Undertakers will honor most funeral requests (as long as they’re legal). Check out these strange things people are buried with.
RECLINER. Reuben John Smith (d. 1899) liked to relax in life, so he asked that his eternal resting place be a leather recliner and that a checkerboard be placed in his lap. (Smith also asked to be buried with a key to his tomb in case the undertakers made a mistake.)
WHISTLE. In To Have and Have Not (1944), Lauren Bacall delivers a famous line to real-life future husband Humphrey Bogart: “You know how to whistle, don’t you, Steve? You just put your lips together…and blow.” After Bogart was cremated, Bacall put a golden whistle in the urn with his ashes.
PIPE AND TOBACCO. Sixteenth-century explorer Sir Walter Raleigh is credited with popularizing tobacco smoking in England, a habit he picked up on his travels to the New World. His last request before being executed for treason in 1618: one final smoke. Raleigh’s will provided for “ten pounds of tobacco, and two pipes” for any smoker who attended his funeral, and requested that he be buried with his favorite pipe and some tobacco, in a coffin lined with wood from his cigar boxes.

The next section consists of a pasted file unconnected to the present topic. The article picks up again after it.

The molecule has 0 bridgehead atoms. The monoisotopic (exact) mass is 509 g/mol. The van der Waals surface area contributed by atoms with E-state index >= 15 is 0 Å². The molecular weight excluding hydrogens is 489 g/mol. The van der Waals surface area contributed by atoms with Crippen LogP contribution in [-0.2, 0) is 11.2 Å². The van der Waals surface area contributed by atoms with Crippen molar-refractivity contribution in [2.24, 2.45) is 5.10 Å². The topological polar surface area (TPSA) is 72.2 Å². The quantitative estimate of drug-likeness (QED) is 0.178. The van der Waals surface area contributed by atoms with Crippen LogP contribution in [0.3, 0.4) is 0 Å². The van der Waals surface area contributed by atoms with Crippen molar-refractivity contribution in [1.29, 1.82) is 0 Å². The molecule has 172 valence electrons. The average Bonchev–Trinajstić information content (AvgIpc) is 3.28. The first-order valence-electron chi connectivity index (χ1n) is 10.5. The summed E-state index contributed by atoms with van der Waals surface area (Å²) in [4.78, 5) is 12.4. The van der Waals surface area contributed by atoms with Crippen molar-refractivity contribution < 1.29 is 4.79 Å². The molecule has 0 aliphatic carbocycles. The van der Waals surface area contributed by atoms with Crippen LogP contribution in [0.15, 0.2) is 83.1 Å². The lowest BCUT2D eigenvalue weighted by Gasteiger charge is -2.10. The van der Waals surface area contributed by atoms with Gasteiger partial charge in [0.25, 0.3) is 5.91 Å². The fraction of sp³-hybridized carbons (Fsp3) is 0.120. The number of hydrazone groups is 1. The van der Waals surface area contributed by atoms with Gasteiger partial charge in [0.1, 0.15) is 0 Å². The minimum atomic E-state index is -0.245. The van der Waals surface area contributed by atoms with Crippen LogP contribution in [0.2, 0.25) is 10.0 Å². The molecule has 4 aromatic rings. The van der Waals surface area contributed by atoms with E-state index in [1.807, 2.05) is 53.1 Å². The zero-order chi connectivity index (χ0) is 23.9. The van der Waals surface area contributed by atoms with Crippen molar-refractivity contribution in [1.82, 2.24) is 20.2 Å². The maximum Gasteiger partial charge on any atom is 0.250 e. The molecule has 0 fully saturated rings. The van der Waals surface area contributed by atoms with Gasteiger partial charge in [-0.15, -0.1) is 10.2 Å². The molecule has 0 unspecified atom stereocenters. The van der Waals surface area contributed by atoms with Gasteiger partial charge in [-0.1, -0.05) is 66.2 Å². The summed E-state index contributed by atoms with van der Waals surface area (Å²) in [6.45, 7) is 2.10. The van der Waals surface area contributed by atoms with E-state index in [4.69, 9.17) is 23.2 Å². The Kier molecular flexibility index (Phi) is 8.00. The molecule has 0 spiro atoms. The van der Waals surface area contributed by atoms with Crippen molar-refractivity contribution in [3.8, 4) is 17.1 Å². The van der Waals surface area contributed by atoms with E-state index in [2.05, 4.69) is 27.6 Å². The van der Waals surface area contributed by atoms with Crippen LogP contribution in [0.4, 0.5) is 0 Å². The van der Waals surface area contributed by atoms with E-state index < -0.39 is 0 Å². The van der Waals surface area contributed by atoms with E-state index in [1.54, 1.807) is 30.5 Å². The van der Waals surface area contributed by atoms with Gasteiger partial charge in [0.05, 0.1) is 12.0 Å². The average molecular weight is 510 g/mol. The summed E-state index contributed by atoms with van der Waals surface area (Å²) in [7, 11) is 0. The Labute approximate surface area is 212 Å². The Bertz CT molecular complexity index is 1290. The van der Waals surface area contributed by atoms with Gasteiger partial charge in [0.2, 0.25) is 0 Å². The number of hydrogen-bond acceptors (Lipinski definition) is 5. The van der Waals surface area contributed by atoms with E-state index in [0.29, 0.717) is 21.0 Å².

PETS. Ancient Egyptians are famous for it, and people today still like the idea of being buried with their animal companions. Cemeteries have started selling combined burial plots so that owners can lie beside their beloved pets for eternity. One 68-year-old woman from Surrey, England, asked that her cat be put down and buried with her. (The funeral home refused.)
STETSON. Actor Tony Curtis died of heart failure in 2010. He asked for his casket to be filled with items he may “want in the next life,” including a Stetson hat, an Armani scarf, and Anthony Adverse, the novel that inspired his screen name. His family also put his iPhone in the casket…just in case.